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02 April 2020
Impact investing, ethical investing and climate change concerns are increasingly discussed when considering investments and are now affecting trustee decision making.
Requests by beneficiaries that factors such as climate change be taken into consideration, or that certain industries be excluded because of their environmental impact, when investing a trust's assets can bring challenges for trustees.
While it is relatively straightforward to include investment parameters when establishing a trust, the issues are more difficult when the trust is already established and trustees have full investment powers.
Trustees have a duty to act prudently, with appropriate skill and care and in the interests of beneficiaries when considering investments. They need to ensure that they are not influenced by their own moral considerations – but how should they deal with those of their beneficiaries?
Trustees can sometimes take into account beneficiaries' moral wellbeing when considering whether a distribution is for the benefit of that beneficiary. Therefore, could a similar analysis be applied to investments? Could it be argued that a loss of investment return can be offset by an increase in social wealth? This seems difficult, but could it be an area for challenge in the future? Consideration must also be given to how beneficiaries' wishes might change. For example, concern over the impact of investments on climate change may alter with developments in technology. The considerations are also highly subjective factors and it is unlikely that all beneficiaries will have the same view about which investments are acceptable from a moral or social perspective.
Trustees can make ethical investments but the usual considerations would still apply. Such investments may be considered good long-term investments, with some more traditional industries viewed as having a reputational risk or diminishing value as environmental laws change. Depending on the type of investment, it could be viewed as more speculative resulting in only a limited proportion of the trust fund being invested. However, beneficiaries may not be happy with the larger proportion still being invested in a way that they consider to be morally unacceptable.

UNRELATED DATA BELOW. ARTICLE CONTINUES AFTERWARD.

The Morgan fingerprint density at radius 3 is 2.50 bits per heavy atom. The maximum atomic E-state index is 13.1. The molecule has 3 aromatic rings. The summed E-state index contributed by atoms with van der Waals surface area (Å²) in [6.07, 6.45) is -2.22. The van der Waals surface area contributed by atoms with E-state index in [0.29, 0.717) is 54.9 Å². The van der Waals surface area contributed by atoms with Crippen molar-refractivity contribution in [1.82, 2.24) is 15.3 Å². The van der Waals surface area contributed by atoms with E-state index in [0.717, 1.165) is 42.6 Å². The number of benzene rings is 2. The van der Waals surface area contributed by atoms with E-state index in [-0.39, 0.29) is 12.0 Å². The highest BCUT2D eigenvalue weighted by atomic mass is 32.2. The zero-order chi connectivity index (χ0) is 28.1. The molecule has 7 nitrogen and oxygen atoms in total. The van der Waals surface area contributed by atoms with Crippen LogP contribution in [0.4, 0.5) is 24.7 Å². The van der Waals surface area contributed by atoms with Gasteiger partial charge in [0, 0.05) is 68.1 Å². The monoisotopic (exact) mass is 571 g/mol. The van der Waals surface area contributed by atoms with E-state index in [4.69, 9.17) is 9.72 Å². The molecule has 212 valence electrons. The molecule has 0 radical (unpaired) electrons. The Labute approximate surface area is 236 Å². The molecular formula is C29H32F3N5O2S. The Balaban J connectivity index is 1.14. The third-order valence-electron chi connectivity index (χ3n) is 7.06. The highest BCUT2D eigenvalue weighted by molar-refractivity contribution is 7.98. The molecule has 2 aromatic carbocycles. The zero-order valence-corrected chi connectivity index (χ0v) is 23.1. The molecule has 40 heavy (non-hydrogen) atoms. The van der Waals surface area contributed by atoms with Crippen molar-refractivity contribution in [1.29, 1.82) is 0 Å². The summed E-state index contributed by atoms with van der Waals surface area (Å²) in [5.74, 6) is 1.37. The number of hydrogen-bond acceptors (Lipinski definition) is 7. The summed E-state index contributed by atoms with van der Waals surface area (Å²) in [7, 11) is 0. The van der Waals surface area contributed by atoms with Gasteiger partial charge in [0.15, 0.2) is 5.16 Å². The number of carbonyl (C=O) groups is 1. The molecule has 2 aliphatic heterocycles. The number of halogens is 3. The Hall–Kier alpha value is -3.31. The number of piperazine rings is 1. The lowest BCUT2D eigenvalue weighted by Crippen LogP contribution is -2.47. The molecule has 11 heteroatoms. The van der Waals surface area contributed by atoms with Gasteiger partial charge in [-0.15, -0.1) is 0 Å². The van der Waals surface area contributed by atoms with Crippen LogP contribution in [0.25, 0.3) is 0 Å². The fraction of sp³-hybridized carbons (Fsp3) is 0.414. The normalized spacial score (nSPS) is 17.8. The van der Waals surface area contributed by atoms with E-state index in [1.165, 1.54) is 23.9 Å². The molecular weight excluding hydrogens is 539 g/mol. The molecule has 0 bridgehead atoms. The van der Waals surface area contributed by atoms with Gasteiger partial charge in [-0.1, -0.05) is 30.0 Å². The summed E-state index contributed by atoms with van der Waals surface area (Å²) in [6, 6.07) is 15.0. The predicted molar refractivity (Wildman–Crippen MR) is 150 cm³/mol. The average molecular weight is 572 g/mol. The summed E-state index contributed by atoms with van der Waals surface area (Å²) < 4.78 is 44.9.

There are no easy solutions, and trustees' jobs will be further complicated if individual beneficiaries disagree about investment priorities. If a trustee is faced with only a few beneficiaries wishing to make certain types of investment, should they look into splitting the trust? Again, this is difficult for trustees, as it may not be considered as being in the beneficiaries' interests to do so.
This area is likely to become increasingly difficult for trustees as the profile of such issues increases. The law in this area may develop but, at present, trustees must consider investment performance and not just moral considerations.
There may be alternative mechanisms to consider, such as shareholder pressure to change the environmental profile of certain industries. Trustees may need to keep adapting and be prepared to listen to their beneficiaries for both parties to understand the issues that the other is facing.
An earlier version of this article first appeared in Connect Magazine, Jersey.
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